Egypt signs $3.1 billion funding deal with lenders
Egypt signed an expanded $3.1 billion financing deal with foreign banks as it continues to bolster foreign reserves and prepare for about $14 billion of foreign debt repayments in 2018.
The repurchase transaction, signed in Nov. 2016 for one year, was increased from $2 billion and extended for another year, the Central Bank of Egypt said in a statement. Governor Tarek Amer had said Monday the new deal size was $3.2 billion. Egypt repaid the $2 billion from the old deal on Nov. 9.
“The funding is based on the same collateral of last year’s deal and was concluded at favorable terms reflecting confidence in Egypt’s economic reforms,” central bank sub-governor Rami Aboul Naga said.
Egypt was able to boost its foreign currency reserves to about $37 billion since it floated the pound in Nov. 2016 to end a dollar crunch that was crippling the economy.
Foreign debt has risen since Egypt floated the pound in Nov. 2016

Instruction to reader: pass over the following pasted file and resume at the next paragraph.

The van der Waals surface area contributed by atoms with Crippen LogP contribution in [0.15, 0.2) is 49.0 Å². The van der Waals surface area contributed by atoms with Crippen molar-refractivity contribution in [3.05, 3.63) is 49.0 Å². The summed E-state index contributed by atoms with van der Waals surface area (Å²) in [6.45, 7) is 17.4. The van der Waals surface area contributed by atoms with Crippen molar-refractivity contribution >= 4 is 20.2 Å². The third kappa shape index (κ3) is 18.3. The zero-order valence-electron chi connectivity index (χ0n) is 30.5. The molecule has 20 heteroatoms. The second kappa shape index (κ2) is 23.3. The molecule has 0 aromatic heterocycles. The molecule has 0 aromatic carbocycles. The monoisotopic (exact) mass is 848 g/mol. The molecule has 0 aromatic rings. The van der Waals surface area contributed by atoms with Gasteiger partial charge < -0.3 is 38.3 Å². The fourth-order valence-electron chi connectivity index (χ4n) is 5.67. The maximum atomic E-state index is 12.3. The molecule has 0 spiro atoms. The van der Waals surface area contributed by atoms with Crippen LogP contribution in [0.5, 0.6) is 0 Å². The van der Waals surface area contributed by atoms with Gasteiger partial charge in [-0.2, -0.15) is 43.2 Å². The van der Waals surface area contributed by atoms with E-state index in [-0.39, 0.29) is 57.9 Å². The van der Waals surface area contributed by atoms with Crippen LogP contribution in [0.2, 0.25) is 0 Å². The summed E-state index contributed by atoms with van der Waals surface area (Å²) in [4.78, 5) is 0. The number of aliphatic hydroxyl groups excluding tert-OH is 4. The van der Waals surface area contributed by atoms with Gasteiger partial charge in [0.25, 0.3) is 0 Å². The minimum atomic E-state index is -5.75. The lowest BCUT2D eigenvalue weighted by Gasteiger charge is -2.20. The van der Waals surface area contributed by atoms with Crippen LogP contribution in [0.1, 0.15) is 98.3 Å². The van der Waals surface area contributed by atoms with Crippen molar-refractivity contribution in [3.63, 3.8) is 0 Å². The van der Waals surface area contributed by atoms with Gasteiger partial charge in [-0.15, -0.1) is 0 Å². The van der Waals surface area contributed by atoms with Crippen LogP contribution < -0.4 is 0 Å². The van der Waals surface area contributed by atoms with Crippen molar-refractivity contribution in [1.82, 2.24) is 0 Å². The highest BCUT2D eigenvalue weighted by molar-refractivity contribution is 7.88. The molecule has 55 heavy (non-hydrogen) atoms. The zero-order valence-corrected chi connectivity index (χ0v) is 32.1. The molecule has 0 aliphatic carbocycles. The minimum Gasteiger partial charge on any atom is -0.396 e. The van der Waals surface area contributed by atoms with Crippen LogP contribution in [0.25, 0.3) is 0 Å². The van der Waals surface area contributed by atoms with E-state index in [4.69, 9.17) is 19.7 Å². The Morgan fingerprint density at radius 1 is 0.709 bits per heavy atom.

But the increase was coupled by heavy external borrowing, with the country’s foreign debt rising to $79 billion in June from $55.8 billion a year earlier. Egypt’s banking system has received a total of $80 billion since floating the pound, Amer said.
Under the arrangement, Egypt’s Finance Ministry issued $4 billion in bonds on the Irish Stock Exchange last year, with the central bank buying them and using most as collateral for the repurchase agreement with lenders including Barclays Bank, HSBC and Deutsche Bank.
Egypt received a total of $4.3 billion in bids for the deal renewal. It is set to repay $14 billion in debt principal and interest in 2018, according to the latest available central bank data. Some of Egypt’s debtors, including Saudi Arabia and the United Arab Emirates, have agreed to extend the repayment for debt maturing next year.
The central bank has said the increase in foreign debt was fueled by “low cost, long term” funding, while Finance Ministry officials have repeatedly said external exposure remains within safe levels.
External debt made up 34 percent of gross domestic product in June compared with 17 percent a year earlier, while servicing foreign debt made up 13 percent of annual current receipts, up from 10 percent. – Bloomberg News